Dynamically Defned Fields in accordance with the present invention; Figs. 8B-1 through 8B-7 show user interface screens for use in implementing Dynamically Defined Rules in accordance with the present invention; Figs. 8C-1 through 8C-2 show user interface screens for case information entry in accordance with the present invention; Figs. 8D-8E show the operation of Dynamically Defined Rules in the context of case information entry in accordance with the present invention; Figs 9A-1 through 9B show user interface screens for implementing certain search functionality in accordance with the present invention; and Figs 10-12 show user interface screens for implementing certain security functions in accordance with the present invention. DETAILED DESCRIPTION For purposes of illustration and not of limitation, various features and advantages of the present processing platform and associated operational protocols will now be described within the context of a particular application, namely, in the context of a poison control center. It is to be understood that the following description with respect to the examples given in the context of a poison control center, however, are not intended to limit the scope of the present invention. It will be apparent to one skilled in the art that the principles of the present invention can be easily applied to other areas as well, for instance, other medical applications or other applications where data of a varying sort is received from multiple sources and/or locations. FIG. 1 depicts an example of a medical data acquisition-processing platform 100. The processing platform 100 is connected via a network 114 to a plurality of user devices, as illustrated by the first, second, and Nth user devices 106, 108, and 110 respectively. The processing platform 100 includes a database 112, a processing system 102 and an interface system 104. The platform 100 is configured to provide a flexible dynamic data acquisition architecture to support an environment wherein data of both known and unknown nature events may be collected. For instance, in one example according to the present invention, the processing platform 100 may be utilized by poison control centers to collect data relating to a variety of medical issues. These issues may include, among other things, gathering data related to a poisoning, a potential exposure to a toxic substance, toxicity data on new drugs and/or products, etc. The processing platform 100 may also be utilized to perform data collection relating to evaluation of protocols performance of quality assurance studies and identification of trends and concerns. Accordingly, the platform 100 provides platform users, e.g., poison control center employees, with data acquisition interface elements having dynamically definable fields associated with dynamically configurable rules for acquiring data related to medical issues encountered by a poison control center. By way of background, such medical issues are often brought to the attention of a poison control center via a call to the center from a subject patient or associated party. Accordingly, it is desirable for a poison control center employee fielding a call to collect a variety of information including, among other things, biographical information relating to the caller, e.g., name, age, etc., as well as information relating to the type of exposure, e.g., type of substance, amount, etc. In this regard, the platform 100 may be utilized to provide appropriate interface elements as a function of the type of issue encountered. These may be fixed interface elements because these fields are common and known beforehand. Additionally, supervisor users may decide that extra information needs to be captured, for example, whenever an overdose is reported. Supervisor users may define the additional fields they want captured and the conditions under which they should be captured (in our example, when the exposure is an overdose) using newly defined data fields and newly defined rules. Specifically, logic as discussed above implements certain utilities that allow for definition of new fields and new rules. Metadata is created by these utilities. Supervisor users may then release / activate these definitions to the processing platform, where they take immediate affect. For example, in the case of an overdose, the platform 100 may provide an employee with an interface element including options for data entry related to an overdose incident. Furthermore, the platform 100 may permit the employee to access one or more different data collection interfaces as a function of the type of overdose, e.g., substance involved. In this regard, the platform 100 may be utilized to manage and execute one or more rules relating to a data collection operation using the interface elements provided by the platform 100. For instance, continuing with the above example, such rules may be utilized to guide the data collection event to assist in the collection of the requisite data, e.g., providing pop-up text and dynamic interface elements or highlighting particular data fields, where appropriate, as function of the data being received. An important advantage of the platform 100 is that it further provides platform users having appropriate access rights with the ability to dynamically create or generate new interface elements, e.g., data fields and rules. Furthermore, the platform 100 provides platform users having appropriate access rights with the ability to dynamically edit existing dynamically created interface elements to make the same more accommodating for specific data collection events. Advantageously, this permits the platform 100 to accommodate previously undefined or unknown data collection requirements such as, for example, in the context of a poison control center, allowing a platform user to generate a new interface element designed for collection of toxicity data on a recently developed drug, etc. Similarly, new data fields may be defined for enhanced analysis of previously recognized medical events, or the designation of required and recommended data fields for a previously recognized medical event may be altered. All of this can be implemented after application deployment in accordance with the present invention, such that a new release of the underlying code is not required to accommodate changing needs. Another important advantage of the platform 100 is that once a new interface element is generated, the new interface element may be seamlessly integrated into the existing software applications running on the platform 100 and made available over network 114 to all or a desired group of platform users. Furthermore, data collected using a new interface element in addition to an interface element originally provided in connection with the application, is fully searchable and reportable by platform users having appropriate access rights. Another important advantage of the platform 100 is that it provides platform users with the ability to edit existing dynamically created and or newly generated interface elements to accommodate unique conditions that may arise. For instance, in the context of a poison control center, it may be desirable to add data fields, e.g., edit an interface element, to accommodate data collection related to a localized contamination event, e.g., for instance, as in the case of a contaminated water supply. Another important advantage of the platform 100 is that it provides users with the ability to dynamically define rules relating to a data collection operation using the interface elements provided by the platform 100. As noted herein, such rules may be utilized to guide a data collection event and assist in the collection of the requisite data, such as by providing pop-up text and interface elements as function of the data being received. In addition to user definition of such rules, the platform 100 may further permit a platform user to apply such dynamically defined rules to some or all of the interface elements, e.g., pre-existing or user generated interface elements, as a matter of choice. The processing system 102 may be generally described as any processor or group of processors configured to manage interface elements for collecting data relating to medical events. Accordingly, the processing system 102 may be configured to manage reading and writing of data to these elements as well as storage and retrieval of collected data for network users. The processing system 102 may be further configured to facilitate dynamic generation of new interface elements and the integration of the same across a network environment. Furthermore, the processing system 102 may be configured to facilitate the dynamic generation of rules relating to data collection using the existing and newly generated interface elements, as well as storage and retrieval of associated data according to the defined rules. The user devices 106, 108 and 110 may include workstations or computers having data input/output means such as monitors, keyboards, etc., and interface hardware for communicating with the platform 100 over the communication network 114. The communication network 114 may be a public or private communication network with some examples including, without limitation, a local area network (LAN), wide area network (WAN), or LAN connected to a WAN. According to this characterization, the interface hardware may include encryption or other security logic for ensuring the privacy of transmitted data and corresponding decryption logic. It will be appreciated that the user devices 106, 108 and 110 are utilized for the purpose of illustration and that the exact number of devices may vary according to implementation of the present principles. The interface system 104 may be any system configured to exchange communications between the database 112, the processing platform 100, and the user devices 106, 108 and 110. As will be appreciated from the following description, software configured in accordance with the present invention may reside on the platform 100, on each of the devices 106, 108, 110, or combinatively on the platform 100 and on the devices 106, 108 and 110. In this regard, the interface system 104 may include various conventional hardware and/or software elements to implement the management and generation of interface elements for collection of data relating to medical events using the user devices 106, 108 and 110. The database 112 may be one or more relational databases, which may be used to store a number of different data types for access and retrieval by the processing system 102. Such data may be generally characterized as metadata, system data, and real data. According to this characterization, metadata is the application of independent units for internal use by the processing system 102 and includes, for example, user defined rules data. Real data includes data collected by an interface element in relation to a medical event. System data encompasses all other data stored for use by the processing system 102, including translation defined data. In one example of its operation, the processing platform 100 utilizes object oriented programming to permit the dynamic creation and, preferably, distribution of interface elements to other network users using a set of autonomous entities, known as objects, that work together to accomplish a desired programming result. It will be appreciated, however, that the invention could be implemented using other programming schemes such as procedural programming. An object may be a data structure and a set of operations and functions that can access that data structure. An object is a self-contained software package that combines variables and methods that operate on these variables. The variables may take data values so that an object's state is defined by the values of its variables at any point in time. Each object in an object- oriented environment provides one or more services when requested by a client. An object conceptually includes two parts; an external object interface and internal object implementation. Operations are the way of accessing an object's variables for the purpose of reading or modifying them. In an object-oriented environment, all operations for a particular object are performed through the object interface. Because outside objects have no access to the internal implementation, that internal implementation can change without affecting other aspects of the program. In addition to having an effect on its local state, an operation can itself cause messages to be sent to other objects, which causes invocation of further operations in the recipient objects. An object is defined via its "class" and is an "instance" of the class. A class is a software template that defines the external interface of the object by means of interface definition language (IDL) statements. The external interface is unchanging and enables the object's operations to be invoked and data to be passed to and from the object variables. The internal implementation of an object may be changed providing its external interface conforms to its class definition. Because of the continuity of the external interface, objects are readily reusable by other application programs and may be replaced by freshly written versions without affecting an application program that invokes them. FIG. 2 illustrates an example of the processing system 102. The processing system 102 may comprise a data controller engine 200, a user generated fields (UGIE) engine 202, a user generated rules engine (UGR) 204 , a search/report engine 206 and an option engine 208. Collectively, the engines 200-208 perform functions for the management of medical data and the associated interface elements utilized to collect the same. In the present example, the engines 200-208 may be a number of object oriented software modules configured to manage the collection of medical data for one or more poison control centers by operating on a metadata model, e.g., generic units, that are independent of specific data. Accordingly, the processing system 102 may be constructed from one or more processors and/or integrated circuits. The processing system 102 may also include a conventional operating system that supports an object oriented programming environment. Those skilled in the art will appreciate that the processing system 102 would also include other conventional components such as a permanent main memory and a random access memory interconnected by a system bus. The data controller engine 200 provides the guidelines for accessing and storing data and performing computations within the processing engines 202-208, as well as providing information to a user through, for example, a graphical user interface (GUI). -The employment of rules will be described in more detail below. Furthermore, as noted, metadata models are used to describe units of data, which are processed by the engines 202-208 to achieve a desired result. The metadata models may include such items as units of measure or any other quantity or description that a user desires. It will be appreciated that such metadata models may be built specific to a particular industry such as the medical industry or, more particularly, to the poison control industry It will be appreciated that the data controller engine 200 may include various processing modules for administering the various functions further described below. Referring to Figure 3, the UGF engine 202 may include process handlers 300, 302, 304 and 306 to provide one or more services when requested by the engine 202. The process handlers 300-306 may each combine their respective data and methods that operate on the data to operate according to the following principles. For instance, according to the present example, the UGIE engine 202 may include an interface manager process handler 300, a control process handler 302, a user defined rules process handler 304 and an Nth process handler 306. The Nth process handler 306 is provided to illustrate that, as would be appreciated by those skilled in the art, additional logic may be applied during the management and generation of user defined interface elements as a matter of design choice. The interface manager 300 may be configured, in cooperation with the data controller engine 200, to provide a GUI on a respective one of the user devices 106, 108 and 110. The GUI may allow a user to select an existing or previously defined dynamic interface element for editing. According to another option, the GUI may allow the user to enter a design mode to generate a new interface element. Upon selecting to create a new interface element, the process handler 300 may enter a design mode that provides an interface element design screen for the user. The process handler 300 may further create a corresponding data table in the database 112. In the design mode, a user may be provided with various options relating to definitional characteristics relating to the new interface element. For instance, the user may name the data table associated with the interface element. The user may enter text to be displayed in label areas of the interface element when the interface element is later selected for a data entry operation. The user may specify a type of interface element. For instance, the interface element type may be a single or multiple data entry type, the former being an interface element designed to collect data relating to a single event, e.g., an aspirin overdose, and the later being an interface element designed to collect data relating to multiple related events, e.g., such as the gathering of toxicity data for a new drug. The user may further designate a group of users to which the new interface element is to be published or provided, e.g., all poison control centers versus only a particular poison control center or, similarly, poison control centers in a particular geographic area, such as the northwest. A user may also designate a status of the new interface element. For instance, the user may create an interface element for later use in which case an inactive status may be designated. Similarly, where a new interface element is to be made immediately available, an active status may be designated. It will be appreciated that the above noted characteristics are provided for purpose of illustration and that other characteristics may be defined in the design mode as a matter of design choice. Upon definition of the various general characteristics, the control process handler 302 may be invoked to provide the user with the ability to build the data collection entry fields or selection options. In other words, the process handler 302 may permit the user to define and label the various data collection entry fields and/or selection options to be included in the interface element. It will be appreciated that such fields will vary on a case-by-case basis but that some examples may include, without limitation, substance type (e.g., substance number, substance description, substance generic code, substance quantity, substance formulation, etc.), routes of exposure (e.g., ingestion, inhalation, aspiration, ocular, dermal, etc.), case information (e.g., case number, center code, year code, date, follow-up-number, etc.), and/or miscellaneous information (e.g., override codes, primary center code, etc.). The rules process handler 304 may be invoked to permit the user to define various rules relating to the actual formatting and collection of data in the defined data entry fields and/or selection options. For instance, the process handler 304 may permit the user to define rules such as a field pop-up order (e.g., if aspiration is entered as the route of exposure then provide a pop-up field for identification of an entry point such as inhalation or dermal). As another example, required or desired data fields may be highlighted or other fields may be grayed to inhibit population of those fields, based on data already entered in certain fields. In another instance, the rules may be related to a required data format type, etc., such as a date format. It will be appreciated that, as with the field definition, various rules relating to the data format and collection may be defined as a matter of design choice. As noted above, the interface manager 300 also allows a user to select an existing interface element for definition or editing. If an existing interface element is selected, the process handlers 300-306 may be utilized to permit the user to view and modify the selected interface element as a function of the user's security and access rights. For instance, the process handlers 300-306 may be invoked to provide various options including, without limitation, an option to add new fields, an option to edit existing fields and/or text, an option to change the publication group and/or an option to change an active or inactive status. Referring also to Figure 4, the UGR engine 204 may include various process handlers 400-406 configured to permit users to define one or more sets of rules to be utilized during a data entry event using one or more of the interface elements. In this regard, the UGR engine 204 may include a definition process handler 400, an actions process handler 402, an association process handler 404 and an Nth process handler 406. As with the UGIE engine 202, the UGR engine 204 includes an Nth process handler to apply additional logic to rule definition, as would be appreciated by those skilled in the art. In this regard, the definition process handler 400 may be configured to provide a GUI on a respective one of the user devices 106, 108 and 110. The GUI may in turn provide the user with the option of editing an existing rule set or defining a new rule set. Upon choosing to define a new rule set, the definition process handler 400 creates a corresponding data table in the database 112 and allows the user to define various general characteristics relating to the new rule set such as a name and application criteria. For instance, the new rule set may be configured to apply its associated actions to all interface elements or a selected one or more of a class of interface elements. In another instance, the new rule set may be configured to apply its associated actions when one or more criteria are met during a data entry event using an interface element. The actions process handler 402 is configured to allow the user to select actions from a list of previously defined actions or to define new actions to be associated with the new rule set. In the present context, an action may include any rule defined for a data collection event. For instance, in one, example of an action, the user may define data fields in an interface element that require data entry prior to saving a record of the information collected. In another example of an action, the user may define data entry fields to be added to an interface element during a data collection event as a function of the data entered during the event, e.g., if X is entered then data interface fields Y and Z are further required. In another example of an action, the user may define text messages to be displayed to a user of the interface element, as well as triggers for displaying such text messages during a data entry event. In another example of an action, the user may define data fields that are required and data fields that are optional during a data entry event using an interface element. The association process handler 404 may be configured to permit the user to associate defined or selected actions with a rule set. The association process handler
404 may further be configured to associate the rule set with one or more of the interface elements to which the rule set is to be applied as defined by the definition process handler 400. Referring to Figure 5, the search/report engine 206 may be configured to permit users to perform data searches relating to data collected by user interface elements, whether existing or dynamically created by a system user, and run a variety of reports on the retrieved data. In particular, the search engine 206 may provide a tool for locating and retrieving metadata records based on full-text and field-limited keyword searching. Dependent on a user's security rights, such searches may be performed at a local area network level, a wide area network level and/or on archive databases. For purposes of illustration, the search/report engine 206 may include the following exemplary process handlers; a search manager process handler 500, quick search process handler 502, an advanced search process handler 504, a report manager 506, and an Nth process handler 508. As with the UGIE engine 202 and UGR engine 204, the search/report engine 206 includes the Nth process handler 508 to apply additional logic to the search and report functionality as would be appreciated by those skilled in the art. The search manager process handler 500 may provide functionality for the management and control of searching and search criteria. For instance, the search manager process handler 500 may permit users to save searches for quick access, e.g., commonly used searches. The search manager process handler 500 may also permit users to manage saved searches such as permitting a user to edit and or delete a saved search. The search manager process handler 500 may also permit users to add prompts to a search such that during performance of the search the user is prompted to enter required information. The quick search process handler 502 may be configured to permit a user to locate information using uniform data fields, e.g., data fields that are typically included in all interface elements. For instance, in the context of a poison control center, the quick search process handler 206 may permit users to select and search data fields including without limitation, case number, entry date/time, follow-up entry date/time, patient name, etc. In this regard, all fields, including fields defined after deployment of the application using the metadata model, may be searchable. In another instance, the quick search process handler 206 may permit the user to select from one or more predefined searches, which have built in search criteria. In another instance, the quick search process handler 206 may permit the user to access one or more saved searches. The advanced search process handler 504, on the other hand, may be configured to provide additional searching functionality and flexibility for more advanced searches. Accordingly, the advanced search process handler 504 may provide functionality such as permitting a user to select from one or multiple lists of search criteria or select and deselect data fields presented in a grid format with columns running across the grid and input fields, where the user inputs the requested information running down the grid in rows. Such input fields and their related sub- fields may be clustered together in information groups containing related information or input sub-fields. Input fields with input sub-fields may include expand and contract icons so that a user is permitted to zero in on a particular information group and roll up or contract all other input sub-fields to allow easier viewing of user- selected fields. The advanced search process handler 504 may also be configured with a de-select feature that permits the user to de-select previously entered information. When information is de-selected, the information is not deleted, but rather the system prevents the information from being utilized in the current search or report. Advantageously, a user could run a search or report with information deselected and run a subsequent search or report using the deselected information without having to delete and re-enter the information. The advanced search process handler 504 may further permit the user to utilize operands to gather data that meets criteria other than just equal to. For instance, such operands may include without limitation, equals, greater than or equal to, less than or equal to, does not equal, greater than, and/or less than. In another instance the advanced search process handler 504 may permit the user to utilize operands such as "between," "like" or "Null." In this regard, the "like" operand may be utilized to find data that is similar to what is included in the search criteria. The between operand may be utilized to find data that is between two values such as for example a date range. The "Null" operand may in turn be utilized to find data fields that have no value or are blank, e.g., a data record having no telephone number. The report manager process handler 506 may operate similar to the search manager 500 in that it provides functionality for the management and control of reporting and report criteria. The report manager process handler 506 may further invoke the search manager 500 and search process handlers 502 and 504 to access and retrieve data for generating desired reports. In this regard, the report manager 506 may permit users to define various desired report criteria using for example the operations of the advanced search process handler 504. The report manager process handler 506 may also permit users to save reports for quick access, e.g., commonly used reports. The report manager process handler 506 may also permit users to manage saved reports such as permitting a user to edit and or delete a saved report. The report manager process handler 506 may also permit users to add prompts to a report such that during definition of the report criteria a user is prompted to select and/or enter required information. As noted, the engines 200-208 and their associated process handlers operate as a client server application. In this regard, the client or engine, when invoked, sends messages to the server objects or process handlers whose methods the engine desires to invoke. The methods are an automated version of the operations required to perform the above set forth operations. In this regard, the process handlers each include one or more objects that contain a method comprising the set of operations and functions that correspond to the described methods. In this regard, the Nth engine 208 represents that the processing system 102 could include numerous other engines and process handlers that include methods to facilitate operation of the processing system 102. The object-oriented framework of the processing system 102 flexibly couples processes defined in the process handlers together in a framework to define a process flow. Advantageously, since at run-time, a process determines the next step in the process flow from the static object structure, the present architecture only needs to be programmed once. Referring to Figs. 6 and 7, there are shown examples of a network architecture according to the present invention. As illustrated on Figure 6 the processing platform 100 may be located at a central location, e.g., a national poison control center, and be connected via wide area network 606 to a plurality of local poison control centers throughout the country, as exemplified by poison control centers 600, 602, and 604. As illustrated on Figure 7, the poison control centers may in turn include users devices, such as devices 106-110, connected to a local area network 606 which is in turn connected to the processing platform 100 via network 604. Advantageously, this architecture facilitates seamless distribution and integration of the user generated interface elements and user generated rule sets. In other words, users with appropriate access rights at each of the plurality of position control centers 600-604 may . dynamically generate user interface elements and rules using processing logic on the processing platform 100. Such dynamically generated interface elements and rules may then be distributed by the processing platform 100 across the network 604 for use by users at each of the poison control centers 600-604. Similarly, system administrators at the central location may generate interface elements and rules, which may be distributed and used by each of the poison control centers 600-604 or desired ones of the same. In this manner, a novel capability is provided to quickly identify data acquisition needs, dynamically define associated data fields and rules, and enable appropriate data collection at multiple collection points. Thus, a coordinated response can be implemented in response to emerging needs, e.g., associated with an outbreak of a medical condition or monitoring of a widespread contamination event due to belligerents, malfeasance or otherwise. Referring to Figures 8A-1 through 9B, there are shown some examples of GUI screens to provide the above-described functionality to a user of the processing platform 100. Referring first to Figs. 8A-a through 8A-3, these screens relate to implementing Dynamically Defined Fields or User Configurable Fields ("UCFs"). In particular, these screens may be associated with a UCF Manager operating in a design mode. Figure 8A-1 provides an example of a GUI screen 800 for working with existing interface elements and/or creating new interface elements. In this regard, screen 800 allows a user to select a UCF from an area 802 for definition or editing. Upon selection or highlighting of a UCF in the area 802, the data and options associated with that UCF are shown in a preview area 814. The user is also provided with the option to edit the selected UCF via button 804, deleting the UCF via button 806, change the status of the UCF via the button 808 and/or publish the UCF to a selected group or all of the users of the platform 100 or a network via button 810. In one example of an operation using the GUI screen 800, a user may select the button 804, which provides a second pop-up GUI screen 816 (Fig. 8A-2). The GUI screen 816, in turn, allows a user to modify or edit the various characteristics and/or relationships of the selected interface element. For instance, the general characteristics of the UCF, such as associated data tables, types, names, display texts etc. may be modified in the design area 820 on the left panel of the GUI screen 816. It will be appreciated that the fields provided in the design area 820 are a function of individual UCFs, and as such, may vary according to the particular characteristics of the selected UCFs, which are defined when the element is created. Similarly, in the design area 818 of the right panel of the GUI screen 816, the data fields may be modified. Although not shown in the interest of brevity, the individual data fields may be selected and one or more pop-up screens provided to handle the specific modifications of the data fields in the design area 818. A field 819 within the design area 818 may be selected, as shown in Fig. 8A-3, to implement the delete and edit capabilities of the UCF Manager. As further illustrated in Figure 8A-2, the GUI screen 816 allows users to add new data fields to an existing UCF using button 822. Furthermore, additional functionality may be provided such as allowing a user to define/change a status for the UCF, e.g., active versus inactive. Finally, the user may be provided with the ability to define a status of the individual data fields within the UCF. Advantageously, this feature may be utilized to increase the flexibility of a UCF by permitting users to select and deselect desired data fields to be utilized during a data acquisition event. In other words, a user may reconfigure UCF to accommodate different data acquisition events through selection and deselection of desired data fields to be included in the UCF, as well as redefine the status of the individual data fields within the UCF. Thus, Figs. 8A-1 through 8A-3 show interfaces for enabling user configurable fields. Figs. 8B-1 through 8B-7 illustrate interfaces for enabling User Configurable Rules or requirements ("UCRs"). In particular, Fig. 8B-1 illustrates a screen 824 that is displayed within a UCR Manager. In particular, this screen depicts the UCR Manager in a state before a UCR has been defined. Upon selection of an appropriate rules editor graphical interface element, an action definition pop-up window 830(Fig. 8B-2) is provided. In this window 830, the user can select from a list (832) of available action types (in this case, adding a user configurable field for a pesticide), enter (834) a name for the action with a relevant action module, select (838) an action type category (in this case, user configurable fields), designate (840) the action command and enter (842) a prompt to build the command. After defining a new action, the action may be associated with other actions using an "associate actions" screen 844 as shown in Fig. 8B-3. In this case, the defined action is associated with the UCF "Require on Pesticide Case." After thus associating an action with a UCR, a UCR Manager screen 845 (Fig. 8G) shows the . newly associated UCF action with the associated UCR. Figs. 8B-5 through 8B-7 illustrate the process by which rules are defined using the UCR Manager. Fig. 8B-5 shows a screen 846 by which a user can define the rules that the UCR tests for to determine if the associated action is to be taken. To define the UCR's criteria, the user can select the Advanced Query Builder screen 847 (Fig. 8B-6) to define the rules. In this case, the "Environment: Pesticides" CallType is selected as the rule to be tested for during case entry. Fig. 8B-7 shows a UCR Manager screen 848 after the rules have been defined in the Advanced Query Builder. It is at this point that the UCR is saved and its metadata is released to the rest of the system so that it can become active. Figs. 8C-1 - 8C-2 illustrate an example of how a UCF and a UCR might be utilized in connection with a case screen 850 filled out in connection with fielding a call at a poison control center of similar facility. As shown in Fig. 8C-1 , the call type field 852 has been selected. This selection matches the defined UCR rule and the UCR has executed the associated action. The result is that the UCF Field 854 has become highlighted indicating that a UCF has been added to the case. Fig. 8C-2 shows the "PestExposure" UCF window 856 brought to the screen 850 for data entry when the user selected it from the UCF Field 854 in the screen 850. It will be appreciated that many different types of actions may be associated with a UCR. Fig. 8D shows a window 858 that may be displayed in connection with a "Message" type of action. In this case, the user is reminded to ask specified questions in connection with an associated CallType or other associated criterion. Fig. 8E shows a case screen 860 depicting the result of a DDR executing several Required Fields types of actions, i.e., indicating fields that are required to be entered for a particular call type according to a DDR. Referring to Figures 9A-1 - 9A-2, an example of a GUI screen 900 (only the upper portion thereof is shown in Fig. 9A-1) is provided to illustrate functionality associated with searching and reporting of data. In particular, according to this example the GUI 900 may provide an area 924 for entry of and/or definition of general search/report criteria such as a name, a data location, a desired number of results, etc. The GUI 900 further provides a plurality of tabs 902-916 that may be selected for entry of search and report criteria. According to this example, each tab 902-916 may represent a broad category of search criteria such that, upon selection of any one of the tabs 902-916, a user is further presented with a GUI screen for definition of specific search criteria. For instance, as illustrated in Figure 9A-1, upon selection of the Substance/Exposure tab 908, the user is presented with a list 918 of user enterable search criteria related to a substance. Similarly, the search report criteria may be further narrowed by selecting one or more exposure routes from a list 920 or definition of one or more aspects of exposure information in a list 922. Similarly, where the case information tab 904 is selected (Fig. 9B), the user may be presented with a list 926 for entry of search criteria related to case information, a list 928 related to call information, and/or a list 930 related to miscellaneous information. It will be appreciated that the GUI screens above are provided to illustrate the above set forth principles and operational protocols at the user lever. Thus, it will be appreciated by those skilled in the art that various other GUI screens, not illustrated in the interest of brevity, will be utilized in carrying out the present principles and protocols of the present invention. The above-described elements can be comprised of instructions that are stored on storage media. The instructions can be retrieved and executed by a processor. Some examples of instructions are software, program code, and firmware. Some examples of storage media are memory devices, tape, disks, integrated circuits, and servers. The instructions are operational when executed by the processor to direct the processor to operate in accord with the invention. The term "processor" refers to a single processing device or a group of inter-operational processing devices. Some examples of processors are integrated circuits and logic circuitry. Those skilled in the art are familiar with instructions, processors, and storage media. The discussion above has demonstrated the ability to dynamically define: 1) additional fields that need to be captured (via UCF/DDF); 2) conditions under which those fields will be requested (UCR/DDR); and 3) search and reporting criteria. Collectively, these capabilities provide considerable flexibility in organizing a database, accessing a database and controlling system interactions involving the database. It has been recognized that these capabilities can be utilized to enable multiple levels of secure access to a database. In particular, the noted capabilities can be utilized to dynamically secure access to any database field, including the dynamically defined fields from within the application, thereby restricting access based on a content parameter, e.g., columns of a database table. In addition, the noted capabilities allow for dynamically specifying security restrictions based on field values and complex field value relationships/conditions, e.g., restricting access based on a second data parameter, for example, corresponding to rows of a database table. In this manner, a single database may be utilized and the associated applications can restrict users based on their individual security rights to certain rows and columns of information. The process and associated structure for restricting access based on data fields including dynamically defined fields may be understood by reference to the screen shots of Figs. 10 and 11. In particular, after defining a UCF/DDF or UCF/DDF field, the screen of Fig. 10 can be invoked by selecting a "custom security" interface element, e.g., a button, selection from a pull down menu or the like. The screen 1000 allows the user to secure the new UCF/DDF. In the left panel 1002 a resource group hierarchy is shown. In this case, the resource group "DDF/Battery Information" has been selected. It will be appreciated that a user could instead choose to secure individual fields separately, for example, "Field-Manufacturer." As shown, "DDF- Battery Information" belongs to the "Data Dynamic Fields resource group," which in turn belongs to the "TESS" resource group. It will be appreciated that significant flexibility is allowed in defining a hierarchy in this regard. In panel 1004 the user has selected the "SPIs Level 2" user group to have access to the "DDF Battery Information" data. As shown, the user can further identify the specific kinds of database interactions that are allowed. In this case, the user group "SPIs Level 2" has been allowed access to DDF Battery Information for the interactions "Read," "Use," and "Modify." This group has been denied access for the interactions denoted "Create," "Delete," and "Deny." The "Read" interaction indicates that the user may view the field's contents on screens and in reports. This does not allow the user to change the field value. The "Modify" interaction, assuming that users have "Read" access, allows the user to change the contents of the field in any screen. The "Use" interaction indicates that the user may use the field to specify search and reporting criteria for many of the dynamically created criteria screens. The user need not have "Read" or "Modify" access to use the field when specifying criteria. The user would need "Read" access to be able to view the value of the same field in an output report, for example. The "Create" interaction allows the user to create the field's contents and, conversely, the "Delete" interaction allows the user to delete the field's contents. The "Deny" interaction indicates a field that may be explicitly denied access. This might be used to deny one field while still allowing access to other fields at a group level. Panel 1006 identifies the users that are included in the user group "SPIs Level 2." As shown, access rights are defined for each individual user with respect to each of the interaction types. In this case, the rights were defined on a user group level and are the same for each user. However, it is possible to define different access rights on an individual basis even within a given user group. Fig. 11 illustrates a screen shot 1100 for use in specifying access rights. For example, the screen 1100 may be accessed by way of an appropriate interface element such as a button or selection from a pull down screen. As shown, a panel 1102 can be used to selectively allow or disallow any of the noted interaction types. It will be appreciated that this panel will generally be specific to a particular user or user group and a particular resource or resource group. In the illustrated example, "Read," "Modify," and "Use" rights are being granted for the Battery Information DDF, and hence all the fields in that DDF. Security restrictions on fields apply to: 1) the fields a user may view on screens, in reports and as search results from any query, including user created queries; 2) the fields a user may edit on any screen; 3) the fields a user may use as search or reporting criteria; and 4) the fields that are explicitly denied any access. When a field is defined in UCF/DDF, users will have the option to accept a default security (as set in associated preferences), or apply custom security. Default security grants default access (as defined in preferences) to a default user group (also defined in preferences). Custom security allows the user to specify which user groups will have access to the new field and the level of access. Thus, in a manner similar to the way that search and reporting criteria can be dynamically defined using a metadata model is described above, security restrictions can be defined. Once defined, a user can access a screen 1200, as shown in fig. 12, and see the possible criteria by which a user's access may be restricted. The user may specify field values and conditions that will restrict user access to data matching those values and conditions. In the illustrated example, the fields in the case information panel 1202 are created dynamically from metadata. In this example, the application will restrict access so that the specified users will only be able to see cases from a poison control center indicated by the center code "999" that were created in year 2003 and that are now "closed." Similarly, a supervisor user may enter conditions and values for example:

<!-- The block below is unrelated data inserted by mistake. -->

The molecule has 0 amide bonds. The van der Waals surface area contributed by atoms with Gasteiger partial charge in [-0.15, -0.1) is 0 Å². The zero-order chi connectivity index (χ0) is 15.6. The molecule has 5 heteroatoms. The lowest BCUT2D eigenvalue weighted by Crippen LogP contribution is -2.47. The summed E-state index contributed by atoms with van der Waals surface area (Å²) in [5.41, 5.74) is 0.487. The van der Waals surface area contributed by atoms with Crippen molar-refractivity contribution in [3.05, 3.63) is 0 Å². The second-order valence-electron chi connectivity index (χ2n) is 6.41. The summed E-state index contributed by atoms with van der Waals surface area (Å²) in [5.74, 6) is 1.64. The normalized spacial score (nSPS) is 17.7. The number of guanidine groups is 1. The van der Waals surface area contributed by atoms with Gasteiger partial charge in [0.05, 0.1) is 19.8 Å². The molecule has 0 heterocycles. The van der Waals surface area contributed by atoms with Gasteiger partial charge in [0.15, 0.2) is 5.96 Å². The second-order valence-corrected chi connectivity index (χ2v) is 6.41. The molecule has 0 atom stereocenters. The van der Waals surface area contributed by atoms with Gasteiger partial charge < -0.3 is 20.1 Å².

[ToxPatjPatient Age < 21 and [ToxPat] Age Units = 'Years'
Once this information is saved, the restricted user will only be able to see data that matches the criteria specified. In a similar manner, access can be restricted to information relating to a specific field or any other field in the database. Again, users will have the option of accepting default security (as set in preferences), for applying custom security. Default security grants default access (as defined in preferences) to a default user group (also defined in preferences). Custom security allows the user to specify which user groups will have access to the data and the level of access. While various embodiments of the present invention have been described in detail, it is apparent that further modifications and adaptations of the invention will occur to those skilled in the art. However, it is to be expressly understood that such modifications and adaptations are within the spirit and scope of the present invention.
|US6714929 *||13. Apr. 2001||30. März 2004||Auguri Corporation||Weighted preference data search system and method|
|US6898631 *||12. Okt. 2000||24. Mai 2005||International Business Machines Corporation||Platform for internet based real-time communication content selection|
|Europäische Klassifikation||G06Q50/22, G06Q10/00|
|25. Aug. 2005||AK||Designated states|
Kind code of ref document: A2
Designated state(s): AE AG AL AM AT AU AZ BA BB BG BR BW BY BZ CA CH CN CO CR CU CZ DE DK DM DZ EC EE EG ES FI GB GD GE GH GM HR HU ID IL IN IS JP KE KG KP KR KZ LC LK LR LS LT LU LV MA MD MG MK MN MW MX MZ NA NI NO NZ OM PG PH PL PT RO RU SC SD SE SG SK SL SY TJ TM TN TR TT TZ UA UG US UZ VC VN YU ZA ZM ZW
|25. Aug. 2005||AL||Designated countries for regional patents|
Kind code of ref document: A2
Designated state(s): BW GH GM KE LS MW MZ NA SD SL SZ TZ UG ZM ZW AM AZ BY KG KZ MD RU TJ TM AT BE BG CH CY CZ DE DK EE ES FI FR GB GR HU IE IS IT LT LU MC NL PL PT RO SE SI SK TR BF BJ CF CG CI CM GA GN GQ GW ML MR NE SN TD TG
|11. Aug. 2006||NENP||Non-entry into the national phase in:|
Ref country code: DE
|11. Aug. 2006||WWW||Wipo information: withdrawn in national office|
Country of ref document: DE
|21. März 2007||122||Ep: pct application non-entry in european phase|